While women from higher castes were able to fit into these redefined spaces due to their relative privilege, women from lower castes did not play a defining role. The ‘new Indian woman’ was expected to be educated, she was to acquire refined tastes, and eventually represent India in the global field but women from lower castes did not have the same opportunities to be educated and acquire ‘refined tastes’.
Then vs. Now
In 1992, the Indian Army began inducting women officers in non-medical roles. In December 2018, the IAF had 13.09% women, the Navy had 6%, and the Army had 3.80%. On 17 February 2020, the Supreme Court of India said that women officers in Indian Army can get command positions at par with their male counterparts. While this is a step in the right direction in terms of inclusivity and egalitarianism in the field, as feminists it is important to recognise that the military and army have often been tools used by the government to further their own agenda, inciting war and looking past the loss of lives in the quest for power. Although such recruitment should be lauded, a war-like mentality and a hostile code of conduct should be adequately critiqued.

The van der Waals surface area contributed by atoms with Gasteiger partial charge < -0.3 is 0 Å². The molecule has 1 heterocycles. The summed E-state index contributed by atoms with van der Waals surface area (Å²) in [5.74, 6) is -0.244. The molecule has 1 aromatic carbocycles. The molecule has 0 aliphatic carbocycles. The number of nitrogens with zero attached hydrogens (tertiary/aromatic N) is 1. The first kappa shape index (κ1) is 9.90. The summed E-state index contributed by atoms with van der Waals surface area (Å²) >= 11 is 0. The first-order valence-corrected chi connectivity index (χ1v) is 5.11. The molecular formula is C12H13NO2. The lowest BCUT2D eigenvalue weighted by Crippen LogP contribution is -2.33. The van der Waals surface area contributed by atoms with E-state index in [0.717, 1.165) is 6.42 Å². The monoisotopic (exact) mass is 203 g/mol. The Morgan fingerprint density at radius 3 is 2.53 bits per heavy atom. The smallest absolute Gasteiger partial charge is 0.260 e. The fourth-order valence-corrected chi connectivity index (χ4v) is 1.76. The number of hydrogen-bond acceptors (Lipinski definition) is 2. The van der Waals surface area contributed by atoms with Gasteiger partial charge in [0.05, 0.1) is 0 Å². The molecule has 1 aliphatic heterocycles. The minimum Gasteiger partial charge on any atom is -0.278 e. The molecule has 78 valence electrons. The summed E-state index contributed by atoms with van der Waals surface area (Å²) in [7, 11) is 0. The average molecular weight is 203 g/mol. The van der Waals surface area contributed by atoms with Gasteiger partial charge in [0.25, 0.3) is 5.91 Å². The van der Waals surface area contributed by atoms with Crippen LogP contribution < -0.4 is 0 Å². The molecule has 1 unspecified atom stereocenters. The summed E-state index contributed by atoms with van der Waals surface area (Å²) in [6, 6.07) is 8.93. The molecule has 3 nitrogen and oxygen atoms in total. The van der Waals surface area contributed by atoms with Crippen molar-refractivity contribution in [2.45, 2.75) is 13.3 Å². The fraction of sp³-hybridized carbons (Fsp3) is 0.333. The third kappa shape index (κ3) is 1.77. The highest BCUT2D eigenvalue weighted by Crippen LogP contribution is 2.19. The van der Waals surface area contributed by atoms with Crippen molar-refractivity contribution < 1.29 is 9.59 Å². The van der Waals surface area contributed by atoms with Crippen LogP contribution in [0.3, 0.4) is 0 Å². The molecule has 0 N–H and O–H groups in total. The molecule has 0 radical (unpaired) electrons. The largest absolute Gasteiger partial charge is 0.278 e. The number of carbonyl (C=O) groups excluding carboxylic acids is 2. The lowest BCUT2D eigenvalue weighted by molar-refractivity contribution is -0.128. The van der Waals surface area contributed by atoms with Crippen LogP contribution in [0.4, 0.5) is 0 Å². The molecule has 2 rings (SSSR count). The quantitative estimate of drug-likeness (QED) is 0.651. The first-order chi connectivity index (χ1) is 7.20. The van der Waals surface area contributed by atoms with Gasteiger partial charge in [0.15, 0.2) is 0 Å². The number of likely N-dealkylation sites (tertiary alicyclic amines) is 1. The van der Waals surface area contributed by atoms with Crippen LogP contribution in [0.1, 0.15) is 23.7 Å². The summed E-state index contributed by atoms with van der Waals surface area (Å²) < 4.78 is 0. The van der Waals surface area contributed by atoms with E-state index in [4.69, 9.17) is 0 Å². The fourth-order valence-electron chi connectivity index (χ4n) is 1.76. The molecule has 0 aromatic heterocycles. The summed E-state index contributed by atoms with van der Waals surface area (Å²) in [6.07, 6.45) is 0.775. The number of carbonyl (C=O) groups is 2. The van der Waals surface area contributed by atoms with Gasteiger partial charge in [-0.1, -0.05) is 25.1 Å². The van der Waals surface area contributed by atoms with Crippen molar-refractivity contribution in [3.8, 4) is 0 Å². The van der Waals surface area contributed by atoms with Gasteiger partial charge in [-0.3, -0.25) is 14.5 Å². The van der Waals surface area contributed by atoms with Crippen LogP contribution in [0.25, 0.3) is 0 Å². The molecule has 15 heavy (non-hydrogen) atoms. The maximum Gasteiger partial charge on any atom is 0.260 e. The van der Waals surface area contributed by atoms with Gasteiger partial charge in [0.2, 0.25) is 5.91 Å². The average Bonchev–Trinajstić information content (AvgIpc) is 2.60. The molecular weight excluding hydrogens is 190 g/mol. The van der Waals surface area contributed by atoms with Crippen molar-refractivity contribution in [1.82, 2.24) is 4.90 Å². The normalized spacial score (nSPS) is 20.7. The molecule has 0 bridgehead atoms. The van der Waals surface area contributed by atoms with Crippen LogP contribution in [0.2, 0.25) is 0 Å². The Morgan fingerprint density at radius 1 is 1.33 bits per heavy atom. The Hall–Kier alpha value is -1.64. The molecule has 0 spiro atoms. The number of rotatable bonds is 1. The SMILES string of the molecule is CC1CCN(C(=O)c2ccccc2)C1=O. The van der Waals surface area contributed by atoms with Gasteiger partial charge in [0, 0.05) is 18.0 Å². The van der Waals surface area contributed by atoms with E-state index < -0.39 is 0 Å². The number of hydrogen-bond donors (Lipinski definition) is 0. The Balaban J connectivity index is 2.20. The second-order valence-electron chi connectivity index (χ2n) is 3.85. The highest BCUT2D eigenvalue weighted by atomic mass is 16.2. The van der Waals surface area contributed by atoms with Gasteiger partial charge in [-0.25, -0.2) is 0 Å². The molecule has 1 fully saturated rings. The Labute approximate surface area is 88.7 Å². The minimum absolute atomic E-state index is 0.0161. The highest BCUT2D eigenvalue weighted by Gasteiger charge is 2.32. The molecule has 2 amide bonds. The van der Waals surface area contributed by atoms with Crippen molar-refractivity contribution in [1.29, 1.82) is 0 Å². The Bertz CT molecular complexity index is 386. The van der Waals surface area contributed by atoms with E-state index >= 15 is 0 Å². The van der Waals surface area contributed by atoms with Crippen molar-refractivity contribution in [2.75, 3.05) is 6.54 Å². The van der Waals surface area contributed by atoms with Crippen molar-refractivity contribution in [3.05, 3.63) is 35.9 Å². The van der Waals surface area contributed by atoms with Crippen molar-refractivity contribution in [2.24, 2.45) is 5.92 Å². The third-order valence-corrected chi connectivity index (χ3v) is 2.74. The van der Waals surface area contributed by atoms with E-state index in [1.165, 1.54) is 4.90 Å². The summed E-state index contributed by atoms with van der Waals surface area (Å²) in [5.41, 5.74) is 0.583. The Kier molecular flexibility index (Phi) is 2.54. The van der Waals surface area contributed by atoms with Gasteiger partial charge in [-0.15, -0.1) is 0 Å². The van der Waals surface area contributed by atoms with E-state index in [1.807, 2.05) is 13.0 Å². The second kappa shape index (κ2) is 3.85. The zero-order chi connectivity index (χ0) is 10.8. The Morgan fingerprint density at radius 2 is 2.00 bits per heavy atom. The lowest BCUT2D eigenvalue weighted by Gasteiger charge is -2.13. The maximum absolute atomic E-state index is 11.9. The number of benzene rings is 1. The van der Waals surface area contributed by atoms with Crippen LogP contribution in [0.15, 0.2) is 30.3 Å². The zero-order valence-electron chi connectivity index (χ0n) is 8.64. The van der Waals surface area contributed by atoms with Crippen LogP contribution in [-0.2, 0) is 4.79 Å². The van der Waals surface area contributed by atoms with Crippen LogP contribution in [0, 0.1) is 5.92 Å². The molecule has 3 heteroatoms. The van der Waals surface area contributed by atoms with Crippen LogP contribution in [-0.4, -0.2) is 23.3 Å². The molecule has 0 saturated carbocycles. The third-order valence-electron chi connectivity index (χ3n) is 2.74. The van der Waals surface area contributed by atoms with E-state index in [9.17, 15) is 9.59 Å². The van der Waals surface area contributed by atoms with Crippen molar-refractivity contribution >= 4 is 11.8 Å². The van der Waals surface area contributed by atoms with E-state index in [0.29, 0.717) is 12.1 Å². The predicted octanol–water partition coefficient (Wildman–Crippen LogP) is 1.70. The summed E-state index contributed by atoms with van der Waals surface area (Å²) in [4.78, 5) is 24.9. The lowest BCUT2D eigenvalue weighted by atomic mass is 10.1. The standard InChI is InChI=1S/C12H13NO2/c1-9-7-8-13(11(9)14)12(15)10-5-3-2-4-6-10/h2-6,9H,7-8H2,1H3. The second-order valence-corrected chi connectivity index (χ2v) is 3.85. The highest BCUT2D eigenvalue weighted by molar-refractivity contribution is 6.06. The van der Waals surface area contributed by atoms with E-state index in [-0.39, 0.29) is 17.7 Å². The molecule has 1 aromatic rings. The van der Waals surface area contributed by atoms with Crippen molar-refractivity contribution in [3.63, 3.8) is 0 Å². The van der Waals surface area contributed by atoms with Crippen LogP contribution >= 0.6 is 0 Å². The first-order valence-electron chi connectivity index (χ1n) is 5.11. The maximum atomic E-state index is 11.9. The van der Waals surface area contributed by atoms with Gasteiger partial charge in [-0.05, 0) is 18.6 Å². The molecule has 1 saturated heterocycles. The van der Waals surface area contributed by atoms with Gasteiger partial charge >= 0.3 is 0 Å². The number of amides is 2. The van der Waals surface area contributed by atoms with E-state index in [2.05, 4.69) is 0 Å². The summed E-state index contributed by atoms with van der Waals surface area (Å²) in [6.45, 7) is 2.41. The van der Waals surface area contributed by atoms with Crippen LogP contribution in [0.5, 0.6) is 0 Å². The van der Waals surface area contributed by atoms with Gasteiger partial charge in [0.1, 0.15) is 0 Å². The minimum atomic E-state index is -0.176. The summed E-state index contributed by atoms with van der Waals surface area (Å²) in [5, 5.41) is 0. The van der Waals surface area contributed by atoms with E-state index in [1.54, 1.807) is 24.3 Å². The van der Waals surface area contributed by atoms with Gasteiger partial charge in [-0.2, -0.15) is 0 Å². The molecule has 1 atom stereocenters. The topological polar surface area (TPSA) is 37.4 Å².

While the Indian Navy is moving toward a more inclusive landscape with women reaching positions such as Lieutenant-General and Vice admirals, there is a lot of work to be done to be truly inclusive. Unlike the army, which enables women to occupy command positions, the Navy is still against allowing women as sailors on warships. Women are recognised as capable soldiers and officers, but unlike the men, their capabilities are considered limited.
Though the WRINS existed for only three years, the organisation provided a plethora of opportunities for middle-class, upper caste Indian women to be exposed to a global environment and experience a diversity of opportunities. In some regard, these women were pioneers of an Indian feminist sensibility that changed the dynamic of the Indian workforce. Their defiance of prejudices allowed young women to be emancipated from cultural norms that were holding them back. The WRINS created a global recognition and realisation of the capabilities of the Indian woman. In their unapologetic existence, they led a subtle revolution.
Featured Image Source: Ritika Banerjee for Feminism in India